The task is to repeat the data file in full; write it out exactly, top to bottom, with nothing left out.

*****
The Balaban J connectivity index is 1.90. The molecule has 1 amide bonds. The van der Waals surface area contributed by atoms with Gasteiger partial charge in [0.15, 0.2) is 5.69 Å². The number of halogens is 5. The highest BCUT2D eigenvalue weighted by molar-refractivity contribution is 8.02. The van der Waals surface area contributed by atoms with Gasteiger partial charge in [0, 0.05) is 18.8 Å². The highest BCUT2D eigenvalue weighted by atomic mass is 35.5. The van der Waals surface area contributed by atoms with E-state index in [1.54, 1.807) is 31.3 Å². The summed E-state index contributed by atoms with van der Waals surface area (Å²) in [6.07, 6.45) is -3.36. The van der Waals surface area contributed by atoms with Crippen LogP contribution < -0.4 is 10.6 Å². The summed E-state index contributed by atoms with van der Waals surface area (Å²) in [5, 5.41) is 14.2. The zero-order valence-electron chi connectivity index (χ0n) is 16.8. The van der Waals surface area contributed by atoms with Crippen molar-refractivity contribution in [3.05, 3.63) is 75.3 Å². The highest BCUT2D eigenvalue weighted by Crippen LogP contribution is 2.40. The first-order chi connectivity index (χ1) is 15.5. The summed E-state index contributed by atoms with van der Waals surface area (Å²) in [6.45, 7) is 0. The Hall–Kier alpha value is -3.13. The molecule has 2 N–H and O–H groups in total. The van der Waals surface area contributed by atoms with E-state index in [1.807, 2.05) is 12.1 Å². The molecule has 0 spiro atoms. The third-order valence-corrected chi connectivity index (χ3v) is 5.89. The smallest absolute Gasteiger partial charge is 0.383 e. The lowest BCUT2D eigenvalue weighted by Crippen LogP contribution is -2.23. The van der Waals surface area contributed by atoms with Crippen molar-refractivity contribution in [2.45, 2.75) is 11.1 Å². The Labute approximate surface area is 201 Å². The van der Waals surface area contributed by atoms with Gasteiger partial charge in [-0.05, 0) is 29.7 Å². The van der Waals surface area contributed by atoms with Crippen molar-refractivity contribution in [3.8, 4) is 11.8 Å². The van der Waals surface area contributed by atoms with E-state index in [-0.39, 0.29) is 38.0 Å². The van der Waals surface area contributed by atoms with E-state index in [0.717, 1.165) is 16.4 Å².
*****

The Balaban J connectivity index is 1.90. The molecule has 1 amide bonds. The van der Waals surface area contributed by atoms with Gasteiger partial charge in [0.15, 0.2) is 5.69 Å². The number of halogens is 5. The highest BCUT2D eigenvalue weighted by molar-refractivity contribution is 8.02. The van der Waals surface area contributed by atoms with Gasteiger partial charge in [0, 0.05) is 18.8 Å². The highest BCUT2D eigenvalue weighted by atomic mass is 35.5. The van der Waals surface area contributed by atoms with E-state index in [1.54, 1.807) is 31.3 Å². The summed E-state index contributed by atoms with van der Waals surface area (Å²) in [6.07, 6.45) is -3.36. The van der Waals surface area contributed by atoms with Crippen LogP contribution < -0.4 is 10.6 Å². The summed E-state index contributed by atoms with van der Waals surface area (Å²) in [5, 5.41) is 14.2. The zero-order valence-electron chi connectivity index (χ0n) is 16.8. The van der Waals surface area contributed by atoms with Crippen molar-refractivity contribution in [3.05, 3.63) is 75.3 Å². The highest BCUT2D eigenvalue weighted by Crippen LogP contribution is 2.40. The first-order chi connectivity index (χ1) is 15.5. The summed E-state index contributed by atoms with van der Waals surface area (Å²) in [6.45, 7) is 0. The Hall–Kier alpha value is -3.13. The molecule has 2 N–H and O–H groups in total. The van der Waals surface area contributed by atoms with E-state index in [1.807, 2.05) is 12.1 Å². The molecule has 0 spiro atoms. The third-order valence-corrected chi connectivity index (χ3v) is 5.89. The smallest absolute Gasteiger partial charge is 0.383 e. The lowest BCUT2D eigenvalue weighted by Crippen LogP contribution is -2.23. The van der Waals surface area contributed by atoms with Crippen molar-refractivity contribution in [2.45, 2.75) is 11.1 Å². The Labute approximate surface area is 201 Å². The van der Waals surface area contributed by atoms with Gasteiger partial charge in [-0.05, 0) is 29.7 Å². The van der Waals surface area contributed by atoms with Crippen molar-refractivity contribution in [3.8, 4) is 11.8 Å². The van der Waals surface area contributed by atoms with E-state index in [-0.39, 0.29) is 38.0 Å². The van der Waals surface area contributed by atoms with E-state index in [0.717, 1.165) is 16.4 Å².